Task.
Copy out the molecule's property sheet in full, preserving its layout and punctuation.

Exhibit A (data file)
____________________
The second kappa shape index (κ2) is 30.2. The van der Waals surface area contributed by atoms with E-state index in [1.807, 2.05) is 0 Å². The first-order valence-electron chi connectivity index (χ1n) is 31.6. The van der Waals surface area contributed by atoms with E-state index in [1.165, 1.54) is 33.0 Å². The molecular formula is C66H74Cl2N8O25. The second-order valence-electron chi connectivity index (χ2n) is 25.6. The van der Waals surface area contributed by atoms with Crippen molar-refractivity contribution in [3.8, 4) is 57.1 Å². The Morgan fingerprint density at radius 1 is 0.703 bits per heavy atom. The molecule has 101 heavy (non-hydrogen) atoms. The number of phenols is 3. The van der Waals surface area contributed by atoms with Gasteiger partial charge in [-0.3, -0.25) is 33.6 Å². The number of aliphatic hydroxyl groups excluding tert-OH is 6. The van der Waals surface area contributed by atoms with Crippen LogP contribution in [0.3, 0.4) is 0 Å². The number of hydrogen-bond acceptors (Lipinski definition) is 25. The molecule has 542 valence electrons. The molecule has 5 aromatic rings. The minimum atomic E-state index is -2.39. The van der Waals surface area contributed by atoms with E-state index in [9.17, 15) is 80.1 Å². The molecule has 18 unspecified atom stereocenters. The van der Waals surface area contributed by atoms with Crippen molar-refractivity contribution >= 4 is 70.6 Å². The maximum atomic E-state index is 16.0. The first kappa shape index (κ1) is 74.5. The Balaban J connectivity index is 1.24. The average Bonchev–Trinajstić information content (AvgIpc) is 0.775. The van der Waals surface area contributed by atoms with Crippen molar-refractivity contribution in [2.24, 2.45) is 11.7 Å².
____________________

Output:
The second kappa shape index (κ2) is 30.2. The van der Waals surface area contributed by atoms with E-state index in [1.807, 2.05) is 0 Å². The first-order valence-electron chi connectivity index (χ1n) is 31.6. The van der Waals surface area contributed by atoms with E-state index in [1.165, 1.54) is 33.0 Å². The molecular formula is C66H74Cl2N8O25. The second-order valence-electron chi connectivity index (χ2n) is 25.6. The van der Waals surface area contributed by atoms with Crippen molar-refractivity contribution in [3.8, 4) is 57.1 Å². The Morgan fingerprint density at radius 1 is 0.703 bits per heavy atom. The molecule has 101 heavy (non-hydrogen) atoms. The number of phenols is 3. The van der Waals surface area contributed by atoms with Gasteiger partial charge in [-0.3, -0.25) is 33.6 Å². The number of aliphatic hydroxyl groups excluding tert-OH is 6. The van der Waals surface area contributed by atoms with Crippen LogP contribution in [0.3, 0.4) is 0 Å². The number of hydrogen-bond acceptors (Lipinski definition) is 25. The molecule has 542 valence electrons. The molecule has 5 aromatic rings. The minimum atomic E-state index is -2.39. The van der Waals surface area contributed by atoms with E-state index in [9.17, 15) is 80.1 Å². The molecule has 18 unspecified atom stereocenters. The van der Waals surface area contributed by atoms with Crippen molar-refractivity contribution >= 4 is 70.6 Å². The maximum atomic E-state index is 16.0. The first kappa shape index (κ1) is 74.5. The Balaban J connectivity index is 1.24. The average Bonchev–Trinajstić information content (AvgIpc) is 0.775. The van der Waals surface area contributed by atoms with Crippen molar-refractivity contribution in [2.24, 2.45) is 11.7 Å².